Exercises, Running, Workouts

3 exercises you’re doing wrong

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3 exercises you're doing wrongIn the rush to get fit, it’s easy to speed through workouts with sloppy posture or incorrect form. Don’t do it! Taking the time to relearn the basics could make all the difference in slimming your waistline and toning your abs, not to mention significantly lowering the risk of injury. Here are some exercises you’re doing wrong and how to fix them now:

 

Sit ups: Unfortunately, sit ups are one of those exercises that it’s easy to take the easy way out of. People powering through sit ups usually rise slowly and then drop their backs back down to the ground. The problem with this is that you’re not working your abs to their full potential. The act of slowly lowering your torso back down is actually half the workout, and you’re missing it by crashing to the floor with every sit up. Instead of falling back, make it a goal to never let your back touch the ground so that your lowest point will actually be hovering about an inch above the floor. Move steadily and constantly and you’ll be on your way to a six-pack in no time!

 

Planks: Anyone who reads Ab Workouts for Women knows how much we love our planks. Planks are the prime exercise for a full-body toning workout. They require engagement of nearly every muscle, especially those in your core. But, by not keeping your back 100 percent flat when you plank, you’re either taking the easy way out or risking injury. Popping your behind up, making an inverse V-shape, takes the effort out of the plank, meaning you’re only working at about 50 percent of the level you should be. If you’re a bum popper, lower down a few inches. Check your reflection in a mirror to make sure you’re level. Sagging your back in a plank puts way too much pressure on your lower back, which could result in soreness or a much worse injury. If you’re a saggy planker, intentionally engage your abs to help support your back. If you’re wilting because it’s just too much for you, don’t worry. Start planking with your knees on the ground and move back up to the traditional position as you acquire more strength.

 

Running: I’m going to share a secret that I recently learned the hard way when I suffered a knee injury of my own: running is one of the most common exercises you’re doing wrong. We slam our feet onto pavement, resulting in some serious knee shock (nearly 12 times amplified impact). That’s a recipe for disaster and a sure way to knee problems, whether you run two miles or 20. The best way to run is actually toe to heel, instead of heel to toe like most of us do. The fact of the matter is that running toe to heel isn’t always to most practical approach. It often feel awkward and clumsy unless you’re sporting some of those barefoot, toe shoes. That doesn’t mean you can’t relearn with proper technique, but you can also focus on taking lighter steps, even if you keep running as a heel striker. Shortening your stride is the easiest way to achieve this. By taking smaller steps, you’ll suspend in the air for a shorter amount of time, resulting in lighter steps. Even though the idea of taking more steps per distance may sound like more work, it’s actually much easier after you get the hang of it. Running with a straight back, tilted forward ever so slightly is another way to take the pressure off of your heels, resulting in smaller knee jolts. The next time you hit the trail or the treadmill, think consciously about shortening your stride and straightening your back. You knees will thank you down the road.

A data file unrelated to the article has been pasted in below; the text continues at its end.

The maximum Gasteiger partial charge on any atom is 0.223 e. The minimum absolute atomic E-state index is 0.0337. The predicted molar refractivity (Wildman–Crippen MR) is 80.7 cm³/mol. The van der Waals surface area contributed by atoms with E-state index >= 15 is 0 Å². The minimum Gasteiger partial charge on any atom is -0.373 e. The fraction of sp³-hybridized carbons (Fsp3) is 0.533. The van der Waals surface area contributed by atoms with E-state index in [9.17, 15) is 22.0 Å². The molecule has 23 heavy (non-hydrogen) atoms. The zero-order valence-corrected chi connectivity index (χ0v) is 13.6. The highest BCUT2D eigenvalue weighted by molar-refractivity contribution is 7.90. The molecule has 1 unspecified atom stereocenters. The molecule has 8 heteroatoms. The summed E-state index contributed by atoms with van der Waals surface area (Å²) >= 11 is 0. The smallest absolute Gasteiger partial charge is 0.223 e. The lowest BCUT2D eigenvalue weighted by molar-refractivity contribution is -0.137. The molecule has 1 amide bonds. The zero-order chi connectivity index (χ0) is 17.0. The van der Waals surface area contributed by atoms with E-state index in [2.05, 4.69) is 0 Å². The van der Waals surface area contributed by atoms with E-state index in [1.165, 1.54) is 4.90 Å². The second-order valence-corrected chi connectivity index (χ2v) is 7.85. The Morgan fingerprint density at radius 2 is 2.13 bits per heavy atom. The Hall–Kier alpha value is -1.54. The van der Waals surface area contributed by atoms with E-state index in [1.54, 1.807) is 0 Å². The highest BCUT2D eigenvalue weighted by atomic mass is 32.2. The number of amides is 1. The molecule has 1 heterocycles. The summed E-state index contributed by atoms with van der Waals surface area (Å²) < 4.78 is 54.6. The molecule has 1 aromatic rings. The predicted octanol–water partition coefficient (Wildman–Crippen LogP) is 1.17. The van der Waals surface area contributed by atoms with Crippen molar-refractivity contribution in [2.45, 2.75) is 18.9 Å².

Photo courtesy of stockimages/freedigitalphotos.net

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About the author / 

Coach Abby
Coach Abby

Abigail Wise is a journalist, author and marketing specialist, who spends most of her time outside. Her work has been published in Reader's Digest, NBCNews.com and PopSci.com. She holds a master's degree in journalism from Northwestern University. When Abigail's not typing away, she's taking new fitness classes, running or road tripping around the country with her dog, rock climbing, kayaking, hiking and camping. | www.20sontheroad.com |

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